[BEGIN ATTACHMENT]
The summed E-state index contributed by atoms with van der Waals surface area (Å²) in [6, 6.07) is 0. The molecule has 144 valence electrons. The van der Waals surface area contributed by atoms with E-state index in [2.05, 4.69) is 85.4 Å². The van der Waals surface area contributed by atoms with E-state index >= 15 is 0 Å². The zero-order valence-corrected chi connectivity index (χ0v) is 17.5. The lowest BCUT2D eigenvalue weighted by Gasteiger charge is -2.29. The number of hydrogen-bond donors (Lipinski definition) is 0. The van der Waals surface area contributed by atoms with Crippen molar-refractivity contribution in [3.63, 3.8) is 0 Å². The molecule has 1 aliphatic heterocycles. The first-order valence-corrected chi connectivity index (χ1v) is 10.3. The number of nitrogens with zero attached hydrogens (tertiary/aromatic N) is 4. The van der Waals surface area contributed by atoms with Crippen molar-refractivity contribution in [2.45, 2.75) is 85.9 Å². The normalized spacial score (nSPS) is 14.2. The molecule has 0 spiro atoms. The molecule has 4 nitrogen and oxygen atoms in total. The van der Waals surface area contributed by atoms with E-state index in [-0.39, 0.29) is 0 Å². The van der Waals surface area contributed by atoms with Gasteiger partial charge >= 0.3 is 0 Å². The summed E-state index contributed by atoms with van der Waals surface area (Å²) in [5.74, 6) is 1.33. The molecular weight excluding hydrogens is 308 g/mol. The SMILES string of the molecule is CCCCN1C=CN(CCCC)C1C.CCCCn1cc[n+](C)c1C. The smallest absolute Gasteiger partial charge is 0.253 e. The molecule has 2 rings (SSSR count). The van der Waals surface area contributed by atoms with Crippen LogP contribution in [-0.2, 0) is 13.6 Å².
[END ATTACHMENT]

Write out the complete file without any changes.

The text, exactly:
The summed E-state index contributed by atoms with van der Waals surface area (Å²) in [6, 6.07) is 0. The molecule has 144 valence electrons. The van der Waals surface area contributed by atoms with E-state index in [2.05, 4.69) is 85.4 Å². The van der Waals surface area contributed by atoms with E-state index >= 15 is 0 Å². The zero-order valence-corrected chi connectivity index (χ0v) is 17.5. The lowest BCUT2D eigenvalue weighted by Gasteiger charge is -2.29. The number of hydrogen-bond donors (Lipinski definition) is 0. The van der Waals surface area contributed by atoms with Crippen molar-refractivity contribution in [3.63, 3.8) is 0 Å². The molecule has 1 aliphatic heterocycles. The first-order valence-corrected chi connectivity index (χ1v) is 10.3. The number of nitrogens with zero attached hydrogens (tertiary/aromatic N) is 4. The van der Waals surface area contributed by atoms with Crippen molar-refractivity contribution in [2.45, 2.75) is 85.9 Å². The normalized spacial score (nSPS) is 14.2. The molecule has 0 spiro atoms. The molecule has 4 nitrogen and oxygen atoms in total. The van der Waals surface area contributed by atoms with E-state index in [-0.39, 0.29) is 0 Å². The van der Waals surface area contributed by atoms with Gasteiger partial charge >= 0.3 is 0 Å². The summed E-state index contributed by atoms with van der Waals surface area (Å²) in [5.74, 6) is 1.33. The molecular weight excluding hydrogens is 308 g/mol. The SMILES string of the molecule is CCCCN1C=CN(CCCC)C1C.CCCCn1cc[n+](C)c1C. The smallest absolute Gasteiger partial charge is 0.253 e. The molecule has 2 rings (SSSR count). The van der Waals surface area contributed by atoms with Crippen LogP contribution in [-0.2, 0) is 13.6 Å².